Robust biomarkers of concussion will be of fabulous benefit to medical teams struggling to diagnose and manage affected players. However, the suggestion of diagnosing concussion with these tools feels rather premature. Despite claims and the positive framing of the success of salivary biomarkers in sport, their use clinically is unsupported by literature.[9] 

The 6th Consensus statement on concussion in sport highlights Tabor et al’s recent review and states there is lack of definitive science in regard to the use of fluid-based biomarkers in the clinical setting and the use of such technologies and tests should be restricted to research settings. [9-11]   

This then is perhaps another example of the early ‘hype and hope’ typical of the introduction of exciting new technologies into medicine. As traction from private firms mounts, the push to patent and mass produce biomarker technologies for a quick fix to the concussion ‘problem’ for financial gain, will hasten. 

As a scientific community focused on the welfare of athletes, we must ensure that the use of biomarkers accurately provides useful and relevant information to players and healthcare professionals. Whilst the research on salivary or fluid-based biomarkers is ‘promising’, the evidence for their use in clinical assessment of concussed remains limited, both methodologically and in terms of generalisability.[11] We must ensure that the implementation of bio-marker tests in the clinical setting provides the best outcomes for the athlete patient. Therefore, it is paramount that the portrayal of the success of such new concussion ‘diagnosis’ technologies in the media by private firms and sporting bodies remain appropriately modest. Concussion identification diagnosis and management remains complex and multi-modal. Fluid-based biomarkers may indeed support future concussion identification and management, but right now, we must stick to the science.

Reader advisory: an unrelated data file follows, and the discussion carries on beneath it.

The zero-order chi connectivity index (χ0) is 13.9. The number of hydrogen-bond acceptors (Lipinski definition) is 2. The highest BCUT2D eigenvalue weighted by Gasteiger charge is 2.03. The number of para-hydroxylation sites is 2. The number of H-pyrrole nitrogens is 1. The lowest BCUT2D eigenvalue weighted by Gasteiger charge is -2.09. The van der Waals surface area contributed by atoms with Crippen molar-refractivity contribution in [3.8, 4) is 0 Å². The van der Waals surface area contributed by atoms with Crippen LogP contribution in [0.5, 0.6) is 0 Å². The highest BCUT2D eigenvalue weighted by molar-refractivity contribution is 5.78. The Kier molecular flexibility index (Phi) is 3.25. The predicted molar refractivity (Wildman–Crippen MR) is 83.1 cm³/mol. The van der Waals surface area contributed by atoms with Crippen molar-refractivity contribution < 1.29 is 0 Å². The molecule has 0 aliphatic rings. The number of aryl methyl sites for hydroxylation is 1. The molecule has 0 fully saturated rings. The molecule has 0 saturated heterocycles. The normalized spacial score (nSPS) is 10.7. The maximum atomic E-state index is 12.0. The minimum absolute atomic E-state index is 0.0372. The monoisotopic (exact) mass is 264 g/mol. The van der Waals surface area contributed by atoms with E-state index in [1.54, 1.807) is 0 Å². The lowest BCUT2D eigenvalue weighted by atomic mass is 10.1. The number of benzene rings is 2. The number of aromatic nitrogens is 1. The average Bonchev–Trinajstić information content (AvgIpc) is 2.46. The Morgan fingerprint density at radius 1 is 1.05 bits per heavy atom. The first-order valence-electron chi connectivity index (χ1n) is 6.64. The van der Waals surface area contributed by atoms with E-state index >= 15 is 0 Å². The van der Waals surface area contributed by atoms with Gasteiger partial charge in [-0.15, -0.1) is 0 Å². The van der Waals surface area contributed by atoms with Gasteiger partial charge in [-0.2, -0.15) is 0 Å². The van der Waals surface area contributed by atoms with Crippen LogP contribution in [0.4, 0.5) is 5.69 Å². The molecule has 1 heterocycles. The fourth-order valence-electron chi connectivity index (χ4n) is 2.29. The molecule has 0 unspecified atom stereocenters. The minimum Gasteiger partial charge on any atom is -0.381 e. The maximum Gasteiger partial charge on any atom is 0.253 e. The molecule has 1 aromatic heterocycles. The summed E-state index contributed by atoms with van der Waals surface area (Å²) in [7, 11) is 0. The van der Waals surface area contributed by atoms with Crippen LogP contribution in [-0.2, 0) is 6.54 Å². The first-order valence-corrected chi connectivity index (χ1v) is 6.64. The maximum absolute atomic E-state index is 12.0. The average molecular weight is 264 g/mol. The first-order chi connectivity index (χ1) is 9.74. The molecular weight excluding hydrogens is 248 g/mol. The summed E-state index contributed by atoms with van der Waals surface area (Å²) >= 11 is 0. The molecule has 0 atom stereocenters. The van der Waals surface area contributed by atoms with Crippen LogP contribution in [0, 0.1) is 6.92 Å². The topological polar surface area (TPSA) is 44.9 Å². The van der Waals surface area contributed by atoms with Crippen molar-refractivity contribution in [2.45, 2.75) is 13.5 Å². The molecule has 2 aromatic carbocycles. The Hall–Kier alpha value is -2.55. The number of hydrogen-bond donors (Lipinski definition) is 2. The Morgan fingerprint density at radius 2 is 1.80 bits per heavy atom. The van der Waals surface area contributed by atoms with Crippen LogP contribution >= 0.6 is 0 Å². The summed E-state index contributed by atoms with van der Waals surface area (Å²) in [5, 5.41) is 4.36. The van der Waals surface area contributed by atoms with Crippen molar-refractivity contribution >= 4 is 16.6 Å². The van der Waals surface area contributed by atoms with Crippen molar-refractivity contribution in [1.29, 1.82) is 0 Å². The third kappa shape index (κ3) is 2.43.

Tom McKeever1   David F Hamilton2

[1] School of Health and Social Care, Edinburgh Napier University, Edinburgh, UK

[2] Research Centre for Health, Glasgow Caledonian University, Glasgow UK

The authors declare no competing interests.


  1. Russell E R, Mackay D F, Lyall D, et al. neurodegenerative disease risk among former international rugby union players. Journal of Neurology, Neurosurgery & Psychiatry 2022;93(12):1262-1268. doi:10.1136/jnnp-2022-329675